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Money-chasing lawyers popped too many pills, says MS

Ambulance chasers hold Washington gaffe-fest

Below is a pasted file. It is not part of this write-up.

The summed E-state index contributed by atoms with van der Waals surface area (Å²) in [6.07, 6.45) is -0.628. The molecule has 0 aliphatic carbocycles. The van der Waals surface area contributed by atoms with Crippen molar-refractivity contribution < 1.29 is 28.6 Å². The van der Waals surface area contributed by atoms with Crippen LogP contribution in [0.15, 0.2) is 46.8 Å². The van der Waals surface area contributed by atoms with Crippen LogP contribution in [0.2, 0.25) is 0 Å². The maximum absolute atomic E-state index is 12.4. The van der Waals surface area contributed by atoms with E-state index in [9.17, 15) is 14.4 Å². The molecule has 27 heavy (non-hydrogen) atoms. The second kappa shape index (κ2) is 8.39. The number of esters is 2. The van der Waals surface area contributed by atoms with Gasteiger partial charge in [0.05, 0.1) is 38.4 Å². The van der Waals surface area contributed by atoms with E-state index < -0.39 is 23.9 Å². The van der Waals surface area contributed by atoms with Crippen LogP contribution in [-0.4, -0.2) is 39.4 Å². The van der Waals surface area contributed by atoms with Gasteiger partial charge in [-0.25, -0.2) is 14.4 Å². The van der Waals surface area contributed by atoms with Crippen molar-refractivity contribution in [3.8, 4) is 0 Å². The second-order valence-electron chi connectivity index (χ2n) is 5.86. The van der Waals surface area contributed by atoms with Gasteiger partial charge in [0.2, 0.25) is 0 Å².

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Yesterday, American legal vultures met in Washington in an attempt to pick over the carcass of Microsoft, supposedly because they are acting in the interest of clients who have been harmed by the business practices of Fort Redmond. The truth is of course that they scent some rich pickings, and hope that Microsoft would rather settle for a few million dollars than face protracted litigation and high legal costs. Money is of course relatively inconsequential to Microsoft, but the aggravation is considerable - and the class action lawyers know it. Michael Hausfeld of Cohen, Milstein, Hausfeld & Toll of New York (specialists in slave labour, holocaust and genetically modified food cases, it seems) hosted the meeting, in the hope of co-ordinating some 42 cases that have been launched or are in the process of being filed, with many more expected. The objective was to develop a national strategy for dealing with the alleged overcharging of users. But an article in the Washington Post draws attention to the lack of expertise of some of the lawyers. Perhaps their first step should be to learn a little about the IT industry, because the examples in the article are hilarious. Some of the lawyers apparently just substitute a few words in the texts of other suits, but not very carefully so that in one case Microsoft was being accused of excluding "other developers of Intel-compatible PC operating systems from obtaining the supply of such generic drugs' active pharmaceutical ingredient ('API')". A representative of Krause & Kalfayan, the firm making the gaffe, said that mistakes were not a big deal. Shelby & Cartee located Microsoft as principally in Texas and said it would represent those who made purchases through the "Macintosh Computer Company". Waite, Schneider, Bayless & Chesley thought that Microsoft withheld information from Netscape, so preventing the development of a Windows 95 version of Netscape Navigator." The firm's web page states that the firm "has set a new standard in the legal profession". There is a strong case to be made that users of Microsoft software have been harmed, but wrongs will not be righted by these lawyers. Microsoft spokesman Mark Murray said that "It seems like all of these cases were written under the influence of an active pharmaceutical ingredient. The only people who are going to benefit from these cases are lawyers." Fair enough so far as the funny substances go, but was he admitting that Microsoft would be paying up, since the cases are presumably being handled on a contingency fee basis? ®

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